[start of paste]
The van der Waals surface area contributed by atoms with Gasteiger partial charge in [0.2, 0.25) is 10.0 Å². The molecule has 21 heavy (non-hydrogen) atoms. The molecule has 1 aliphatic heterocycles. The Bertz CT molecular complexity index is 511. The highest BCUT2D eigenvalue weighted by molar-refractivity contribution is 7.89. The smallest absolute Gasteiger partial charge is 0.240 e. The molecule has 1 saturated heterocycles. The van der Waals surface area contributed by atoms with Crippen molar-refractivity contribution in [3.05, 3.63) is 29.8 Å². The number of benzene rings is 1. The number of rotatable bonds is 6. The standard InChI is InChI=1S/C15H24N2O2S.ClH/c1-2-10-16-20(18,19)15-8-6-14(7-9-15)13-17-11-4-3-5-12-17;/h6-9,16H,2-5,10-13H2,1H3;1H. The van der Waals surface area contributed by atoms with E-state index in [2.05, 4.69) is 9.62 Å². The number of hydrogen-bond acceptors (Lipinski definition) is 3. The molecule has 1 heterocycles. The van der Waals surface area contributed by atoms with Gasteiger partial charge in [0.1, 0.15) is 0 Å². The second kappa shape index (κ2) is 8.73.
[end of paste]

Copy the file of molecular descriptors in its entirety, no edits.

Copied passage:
The van der Waals surface area contributed by atoms with Gasteiger partial charge in [0.2, 0.25) is 10.0 Å². The molecule has 21 heavy (non-hydrogen) atoms. The molecule has 1 aliphatic heterocycles. The Bertz CT molecular complexity index is 511. The highest BCUT2D eigenvalue weighted by molar-refractivity contribution is 7.89. The smallest absolute Gasteiger partial charge is 0.240 e. The molecule has 1 saturated heterocycles. The van der Waals surface area contributed by atoms with Crippen molar-refractivity contribution in [3.05, 3.63) is 29.8 Å². The number of benzene rings is 1. The number of rotatable bonds is 6. The standard InChI is InChI=1S/C15H24N2O2S.ClH/c1-2-10-16-20(18,19)15-8-6-14(7-9-15)13-17-11-4-3-5-12-17;/h6-9,16H,2-5,10-13H2,1H3;1H. The van der Waals surface area contributed by atoms with E-state index in [2.05, 4.69) is 9.62 Å². The number of hydrogen-bond acceptors (Lipinski definition) is 3. The molecule has 1 heterocycles. The van der Waals surface area contributed by atoms with Gasteiger partial charge in [0.1, 0.15) is 0 Å². The second kappa shape index (κ2) is 8.73.